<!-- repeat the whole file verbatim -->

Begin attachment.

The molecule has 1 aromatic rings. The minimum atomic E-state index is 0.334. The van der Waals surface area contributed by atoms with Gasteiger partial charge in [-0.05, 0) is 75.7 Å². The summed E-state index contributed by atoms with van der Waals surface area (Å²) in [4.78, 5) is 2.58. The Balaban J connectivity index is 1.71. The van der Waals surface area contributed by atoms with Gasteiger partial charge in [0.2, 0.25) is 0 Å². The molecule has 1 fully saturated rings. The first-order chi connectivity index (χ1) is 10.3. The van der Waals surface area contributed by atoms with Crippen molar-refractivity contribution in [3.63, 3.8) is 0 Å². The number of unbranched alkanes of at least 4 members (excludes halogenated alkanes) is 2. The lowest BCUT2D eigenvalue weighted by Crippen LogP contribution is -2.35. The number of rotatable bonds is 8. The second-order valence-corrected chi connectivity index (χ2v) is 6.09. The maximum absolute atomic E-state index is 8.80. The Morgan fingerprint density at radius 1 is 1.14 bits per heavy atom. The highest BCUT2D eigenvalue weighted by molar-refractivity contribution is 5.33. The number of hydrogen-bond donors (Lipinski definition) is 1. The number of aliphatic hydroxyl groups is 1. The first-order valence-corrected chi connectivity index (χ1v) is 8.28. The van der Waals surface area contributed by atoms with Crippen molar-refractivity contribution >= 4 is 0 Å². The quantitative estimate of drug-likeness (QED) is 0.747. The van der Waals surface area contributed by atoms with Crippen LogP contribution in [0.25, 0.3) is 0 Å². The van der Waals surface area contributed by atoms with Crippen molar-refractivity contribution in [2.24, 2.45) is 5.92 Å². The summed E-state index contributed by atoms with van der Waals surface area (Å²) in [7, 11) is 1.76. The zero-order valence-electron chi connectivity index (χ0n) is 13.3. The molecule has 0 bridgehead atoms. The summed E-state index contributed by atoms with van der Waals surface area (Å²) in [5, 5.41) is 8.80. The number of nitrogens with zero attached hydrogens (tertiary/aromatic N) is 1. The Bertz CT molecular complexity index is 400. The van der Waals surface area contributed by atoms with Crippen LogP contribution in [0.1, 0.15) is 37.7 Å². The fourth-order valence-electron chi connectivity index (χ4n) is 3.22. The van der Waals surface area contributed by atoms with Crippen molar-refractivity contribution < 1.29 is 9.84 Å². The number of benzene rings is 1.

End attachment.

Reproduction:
The molecule has 1 aromatic rings. The minimum atomic E-state index is 0.334. The van der Waals surface area contributed by atoms with Gasteiger partial charge in [-0.05, 0) is 75.7 Å². The summed E-state index contributed by atoms with van der Waals surface area (Å²) in [4.78, 5) is 2.58. The Balaban J connectivity index is 1.71. The van der Waals surface area contributed by atoms with Gasteiger partial charge in [0.2, 0.25) is 0 Å². The molecule has 1 fully saturated rings. The first-order chi connectivity index (χ1) is 10.3. The van der Waals surface area contributed by atoms with Crippen molar-refractivity contribution in [3.63, 3.8) is 0 Å². The number of unbranched alkanes of at least 4 members (excludes halogenated alkanes) is 2. The lowest BCUT2D eigenvalue weighted by Crippen LogP contribution is -2.35. The number of rotatable bonds is 8. The second-order valence-corrected chi connectivity index (χ2v) is 6.09. The maximum absolute atomic E-state index is 8.80. The Morgan fingerprint density at radius 1 is 1.14 bits per heavy atom. The highest BCUT2D eigenvalue weighted by molar-refractivity contribution is 5.33. The number of hydrogen-bond donors (Lipinski definition) is 1. The number of aliphatic hydroxyl groups is 1. The first-order valence-corrected chi connectivity index (χ1v) is 8.28. The van der Waals surface area contributed by atoms with Crippen molar-refractivity contribution >= 4 is 0 Å². The quantitative estimate of drug-likeness (QED) is 0.747. The van der Waals surface area contributed by atoms with Crippen LogP contribution in [0.25, 0.3) is 0 Å². The van der Waals surface area contributed by atoms with Crippen molar-refractivity contribution in [2.24, 2.45) is 5.92 Å². The summed E-state index contributed by atoms with van der Waals surface area (Å²) in [7, 11) is 1.76. The zero-order valence-electron chi connectivity index (χ0n) is 13.3. The molecule has 0 bridgehead atoms. The summed E-state index contributed by atoms with van der Waals surface area (Å²) in [5, 5.41) is 8.80. The number of nitrogens with zero attached hydrogens (tertiary/aromatic N) is 1. The Bertz CT molecular complexity index is 400. The van der Waals surface area contributed by atoms with Crippen LogP contribution in [0.1, 0.15) is 37.7 Å². The fourth-order valence-electron chi connectivity index (χ4n) is 3.22. The van der Waals surface area contributed by atoms with Crippen molar-refractivity contribution < 1.29 is 9.84 Å². The number of benzene rings is 1.